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#292600 - 10/11/06 11:14 PM Re: Chen Destroys the kata myth [Re: Chen Zen]
Ed_Morris Offline
Professional Poster

Registered: 11/04/05
Posts: 6772
I didn't take anything personal, just spicing up conversation.

JK: I agree. I'd put the percentages at 80% false advertising kata as self-defense but at most half-decent cardio exercise. 10% crap. and 5% trying hard not to be crap. the other 5% you won't find at the mall.

but is that the flaw of kata? no. like you said, it's the flaw of how it's taught/misunderstood.

your only arguments are in guestimate statistics and statements such as 'most places train kata like crap'...and I'd agree with you. that makes the training crap. doesn't make the kata crap.

and whats the big deal anyway? kata is a teaching tool.

remember in Rocky when the old-timer coach bounds up Balboa's favored arm so he can learn how to punch with his other? same conceptual thing. if taught right, kata is about good habits. if taught wrong, it's about learning bad habits or no habits at all.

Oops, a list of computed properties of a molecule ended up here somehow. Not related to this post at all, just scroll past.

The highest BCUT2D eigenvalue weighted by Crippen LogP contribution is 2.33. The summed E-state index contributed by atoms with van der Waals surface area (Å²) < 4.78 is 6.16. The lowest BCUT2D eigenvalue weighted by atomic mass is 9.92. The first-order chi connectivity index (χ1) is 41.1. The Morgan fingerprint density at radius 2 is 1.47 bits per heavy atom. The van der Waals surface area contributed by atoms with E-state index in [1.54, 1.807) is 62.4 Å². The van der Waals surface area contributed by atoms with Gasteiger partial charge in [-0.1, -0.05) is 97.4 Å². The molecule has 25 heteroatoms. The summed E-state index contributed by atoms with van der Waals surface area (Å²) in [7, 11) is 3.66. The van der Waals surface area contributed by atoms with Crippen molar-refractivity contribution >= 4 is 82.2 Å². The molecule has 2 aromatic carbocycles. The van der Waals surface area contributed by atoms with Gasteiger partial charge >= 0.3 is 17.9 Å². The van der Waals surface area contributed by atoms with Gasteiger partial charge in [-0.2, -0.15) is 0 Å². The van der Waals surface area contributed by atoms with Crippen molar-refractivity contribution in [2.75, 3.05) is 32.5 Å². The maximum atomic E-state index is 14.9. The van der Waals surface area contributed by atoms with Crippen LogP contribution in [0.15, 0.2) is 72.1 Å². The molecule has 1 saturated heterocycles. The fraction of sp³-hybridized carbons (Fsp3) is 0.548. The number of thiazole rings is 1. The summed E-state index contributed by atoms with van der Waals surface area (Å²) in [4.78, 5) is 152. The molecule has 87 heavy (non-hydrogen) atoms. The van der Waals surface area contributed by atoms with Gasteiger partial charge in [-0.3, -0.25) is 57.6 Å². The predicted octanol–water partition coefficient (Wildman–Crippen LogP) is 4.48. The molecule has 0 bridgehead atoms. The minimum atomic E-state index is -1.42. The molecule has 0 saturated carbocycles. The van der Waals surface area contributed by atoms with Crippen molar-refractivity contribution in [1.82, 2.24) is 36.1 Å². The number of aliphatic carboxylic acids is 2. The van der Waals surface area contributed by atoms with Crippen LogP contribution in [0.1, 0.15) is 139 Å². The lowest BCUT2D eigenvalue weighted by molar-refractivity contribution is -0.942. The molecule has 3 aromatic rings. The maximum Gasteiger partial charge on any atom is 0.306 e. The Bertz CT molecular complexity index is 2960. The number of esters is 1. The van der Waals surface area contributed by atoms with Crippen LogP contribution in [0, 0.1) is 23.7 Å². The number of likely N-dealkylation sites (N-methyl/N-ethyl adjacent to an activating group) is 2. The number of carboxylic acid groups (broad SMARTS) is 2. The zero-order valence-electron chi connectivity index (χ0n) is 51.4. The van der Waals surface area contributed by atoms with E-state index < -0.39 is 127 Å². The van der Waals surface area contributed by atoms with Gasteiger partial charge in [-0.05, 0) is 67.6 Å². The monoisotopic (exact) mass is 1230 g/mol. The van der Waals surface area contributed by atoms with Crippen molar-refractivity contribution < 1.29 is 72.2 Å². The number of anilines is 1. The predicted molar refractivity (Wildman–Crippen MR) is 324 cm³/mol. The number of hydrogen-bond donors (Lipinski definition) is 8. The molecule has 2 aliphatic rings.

so what myth are we destroying here? the one that says 'kata sucks' ?

#292601 - 10/12/06 03:00 AM Re: Chen Destroys the kata myth [Re: Chen Zen]
ANDY44 Offline

Registered: 07/01/06
Posts: 814
The question you posted on the karate forum was
Are you braindamaged?!

I dont take offence to such remarks however

These are my thougths and suggestions. If you would like to follow them then fine if not that is fine.
Heian shodan found as a Kata in KARATE seems to me to have certain attacks and the the defences to counter the attacks all in one kata.

Some of the defences could be used as actually strikes to damage the limbs being used by an attacker as well as blocks then counter attacks to the torso/ head.

The problem I have found with the blocks then counter attacks to the head/ torso is that it leaves the defender open to counter attack where as the strikes to the limbs if done a specific way doesn’t. More hit and move tactics.
In comparison to a specific technique done in modern MMA's UFC to disable a certain limb I find the method available in Heian shodan isn’t open to direct counter attack and can be equaly effective. Given this technique is in a so called basic kata it would seem your critiscism of kata is unjust and unfounded.